UPDATE (July 12, 2019): The previous estimate of the C of E’s wealth was an understatement ah 8.3 billion. That was just investments. The National Secular Society has a more realistic breakdown here.

Maybe you should, Mo. Maybe you should.

This strip based on a story from last year. C of E’s financial status based on this.

Become a Patron!

Discussion (19)¬

  1. Someone says:

    Maybe they should pray the funds, makes as much sense as pressuring the government to pay for them.

  2. Troubleshooter says:

    Hey, J! Did you ever hear the story of The Little Red Hen? She couldn’t get any help at all from the other barnyard animals while she was involved in all the business of making the bread, but when it came time to EAT it, there were no end of offers. By the same token, if churches can’t be bothered to pay taxes to the government, they should not be allowed to benefit from those same taxes after some unfortunate event.

    Long story short: Fix Your Own [censored] Churches!!!

  3. Laripu says:

    Manna from heaven doesn’t generalize to money from heaven.

  4. SmallVoice says:

    The latest report I saw on the BBC’s website mentioned that the fund for repairing that monstrosity in France with the burnt roof was pledged over 650 million somethings. With that sort of loot they could refurbish every church in England, after spending a few quid on a new roof, including heating, comfortable seating, tea and coffee machines and maybe video players on the seat-backs.

    Or they could do something useful and beneficial to Mankind and build and support a manned radio and optical observatory with a small camp-following village complete with little shops on Farside.

    My guess is that the controllers of the roof-fund will do nothing like either of those and that every penny, pfennig, schilling and sou will be eaten up by administration costs and consultancy fees, with maybe 0.001% used to cover parts and labour.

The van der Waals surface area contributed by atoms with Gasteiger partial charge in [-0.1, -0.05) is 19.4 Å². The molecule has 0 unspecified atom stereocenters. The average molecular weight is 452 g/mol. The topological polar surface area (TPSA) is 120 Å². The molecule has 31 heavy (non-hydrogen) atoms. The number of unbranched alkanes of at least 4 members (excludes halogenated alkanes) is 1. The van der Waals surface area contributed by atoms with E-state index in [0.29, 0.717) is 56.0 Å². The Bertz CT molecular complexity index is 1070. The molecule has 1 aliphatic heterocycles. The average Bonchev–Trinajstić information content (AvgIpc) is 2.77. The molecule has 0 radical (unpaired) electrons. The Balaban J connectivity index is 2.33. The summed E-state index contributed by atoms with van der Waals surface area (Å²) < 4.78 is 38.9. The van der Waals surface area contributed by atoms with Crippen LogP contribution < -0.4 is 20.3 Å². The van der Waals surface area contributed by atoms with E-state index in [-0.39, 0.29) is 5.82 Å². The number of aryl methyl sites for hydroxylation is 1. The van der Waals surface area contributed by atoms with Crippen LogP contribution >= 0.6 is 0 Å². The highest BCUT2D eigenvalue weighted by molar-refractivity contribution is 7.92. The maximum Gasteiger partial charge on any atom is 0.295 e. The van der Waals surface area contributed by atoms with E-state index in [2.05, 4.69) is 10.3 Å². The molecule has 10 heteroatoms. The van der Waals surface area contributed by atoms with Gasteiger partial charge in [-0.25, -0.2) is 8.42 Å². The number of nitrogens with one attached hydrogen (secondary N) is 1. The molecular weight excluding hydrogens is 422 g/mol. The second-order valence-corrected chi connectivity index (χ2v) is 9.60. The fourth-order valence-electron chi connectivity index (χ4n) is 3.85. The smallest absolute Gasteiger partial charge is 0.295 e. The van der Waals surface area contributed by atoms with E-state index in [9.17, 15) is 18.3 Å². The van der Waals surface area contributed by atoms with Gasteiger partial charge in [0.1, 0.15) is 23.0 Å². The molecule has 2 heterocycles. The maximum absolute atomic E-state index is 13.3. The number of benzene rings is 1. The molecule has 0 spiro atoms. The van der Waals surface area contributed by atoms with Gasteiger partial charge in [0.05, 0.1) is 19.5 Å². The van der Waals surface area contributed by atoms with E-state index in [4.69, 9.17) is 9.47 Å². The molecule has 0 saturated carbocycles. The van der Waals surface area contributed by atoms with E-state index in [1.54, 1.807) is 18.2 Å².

But I could be wrong. They may use up all of the funds on “management” and have a second round of begging to buy the fixings from Homebase.

    Passing thought … why don’t churches have comfy seats? It’s not as though they can’ afford them and it would reduce the wriggling and twisting among the audiences a little.

  5. SmallVoice says:

    Troubleshooter, you just aren’t thinking properly. As every rich guy knows, you never use your own money to do anything if you can get a government subsidy or cheap loan.

    That is how they stay rich.

  6. SmallVoice says:

    Some years ago, I was wandering around Windsor, England watching the mess of traffic confusion involving public transport vehicles and touristy coaches when a thought struck me. Not, perhaps an original nor an innovative thought but an obvious one. The chaos, danger, smells and delays cold be vastly reduced were Windsor to have a Bus Station. A large, modern one right in the heart of Town. With heating, ventilation and noise-reduction walls.

    A large, clean, nice, safe Bus Station with overhead shopping, a couple of cinemas, a museum or two, a swimming pool, a large, rooftop wilderness area and maybe a couple of certified crèches to allow the adults to use the other facilities without being harassed by micro-humans.

    It could have been built fairly cheaply and rapidly and would have improved the area no end.

    There was, and remains, just one tiny, little obstacle to my beautiful idea …


    Churches, I have often thought, fall into the same class of needless, nasty, ugly and useless obstacles to progress and improvements to the human condition. They are so poorly designed they can’t even be adapted for use as much else most of the time.

    Not without searing them to the bedrock and building something useful from there.

  7. cjsm says:

    If church membership and tithes fall low enough, the churches will be abandoned. What will follow is your tax money used to refurbish the mausoleums into museums. Many of them are halfway there already.

  8. SmallVoice says:

    cjsm, I wouldn’t really mind churches being re-purposed as museums, so long as the organisation gets zero subsidies, tax credits or benefit from them and so long as adequate heating, ventilation, weather-proofing, safety features and comforts are built in.

    I don’t even mind them being used as museums of the churches. Like the Holocaust, slavery, genocide attempts and other bad stuff, we should have some reminders of the evils men do so we don’t repeat them.

    But included in any refurbishment plans must be a little shop. Right there, in the corner, selling good SF books and having a decent Science section, too. And sticky buns, bacon rolls and tea.